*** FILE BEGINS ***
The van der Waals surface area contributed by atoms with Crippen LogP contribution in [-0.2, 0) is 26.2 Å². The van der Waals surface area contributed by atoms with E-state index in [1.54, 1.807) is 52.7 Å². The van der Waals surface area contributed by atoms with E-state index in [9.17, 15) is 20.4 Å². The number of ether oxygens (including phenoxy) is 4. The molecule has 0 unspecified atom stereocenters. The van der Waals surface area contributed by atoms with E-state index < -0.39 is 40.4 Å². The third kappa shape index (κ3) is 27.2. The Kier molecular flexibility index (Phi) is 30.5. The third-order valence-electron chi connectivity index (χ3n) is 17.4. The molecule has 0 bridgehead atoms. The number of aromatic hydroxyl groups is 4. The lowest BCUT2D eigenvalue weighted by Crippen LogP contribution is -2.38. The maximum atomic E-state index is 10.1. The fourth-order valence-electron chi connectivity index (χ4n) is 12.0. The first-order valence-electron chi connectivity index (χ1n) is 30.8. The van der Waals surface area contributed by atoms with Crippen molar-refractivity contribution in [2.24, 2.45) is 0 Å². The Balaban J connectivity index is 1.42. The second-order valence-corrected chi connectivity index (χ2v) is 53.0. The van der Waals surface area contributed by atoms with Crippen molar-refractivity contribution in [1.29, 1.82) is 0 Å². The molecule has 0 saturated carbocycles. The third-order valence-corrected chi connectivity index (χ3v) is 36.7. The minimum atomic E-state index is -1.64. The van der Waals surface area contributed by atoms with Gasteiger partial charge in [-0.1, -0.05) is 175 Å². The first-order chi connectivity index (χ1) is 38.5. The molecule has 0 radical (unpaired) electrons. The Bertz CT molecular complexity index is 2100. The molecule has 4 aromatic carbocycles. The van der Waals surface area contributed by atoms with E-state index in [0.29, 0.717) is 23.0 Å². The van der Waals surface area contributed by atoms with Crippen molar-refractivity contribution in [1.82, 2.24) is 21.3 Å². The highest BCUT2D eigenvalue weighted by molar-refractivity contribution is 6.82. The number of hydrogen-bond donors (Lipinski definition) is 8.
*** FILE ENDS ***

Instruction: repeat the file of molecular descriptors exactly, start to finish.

The van der Waals surface area contributed by atoms with Crippen LogP contribution in [-0.2, 0) is 26.2 Å². The van der Waals surface area contributed by atoms with E-state index in [1.54, 1.807) is 52.7 Å². The van der Waals surface area contributed by atoms with E-state index in [9.17, 15) is 20.4 Å². The number of ether oxygens (including phenoxy) is 4. The molecule has 0 unspecified atom stereocenters. The van der Waals surface area contributed by atoms with E-state index < -0.39 is 40.4 Å². The third kappa shape index (κ3) is 27.2. The Kier molecular flexibility index (Phi) is 30.5. The third-order valence-electron chi connectivity index (χ3n) is 17.4. The molecule has 0 bridgehead atoms. The number of aromatic hydroxyl groups is 4. The lowest BCUT2D eigenvalue weighted by Crippen LogP contribution is -2.38. The maximum atomic E-state index is 10.1. The fourth-order valence-electron chi connectivity index (χ4n) is 12.0. The first-order valence-electron chi connectivity index (χ1n) is 30.8. The van der Waals surface area contributed by atoms with Crippen molar-refractivity contribution in [2.24, 2.45) is 0 Å². The Balaban J connectivity index is 1.42. The second-order valence-corrected chi connectivity index (χ2v) is 53.0. The van der Waals surface area contributed by atoms with Crippen molar-refractivity contribution in [1.29, 1.82) is 0 Å². The molecule has 0 saturated carbocycles. The third-order valence-corrected chi connectivity index (χ3v) is 36.7. The minimum atomic E-state index is -1.64. The van der Waals surface area contributed by atoms with Gasteiger partial charge in [-0.1, -0.05) is 175 Å². The first-order chi connectivity index (χ1) is 38.5. The molecule has 0 radical (unpaired) electrons. The Bertz CT molecular complexity index is 2100. The molecule has 4 aromatic carbocycles. The van der Waals surface area contributed by atoms with E-state index in [0.29, 0.717) is 23.0 Å². The van der Waals surface area contributed by atoms with Crippen molar-refractivity contribution in [1.82, 2.24) is 21.3 Å². The highest BCUT2D eigenvalue weighted by molar-refractivity contribution is 6.82. The number of hydrogen-bond donors (Lipinski definition) is 8.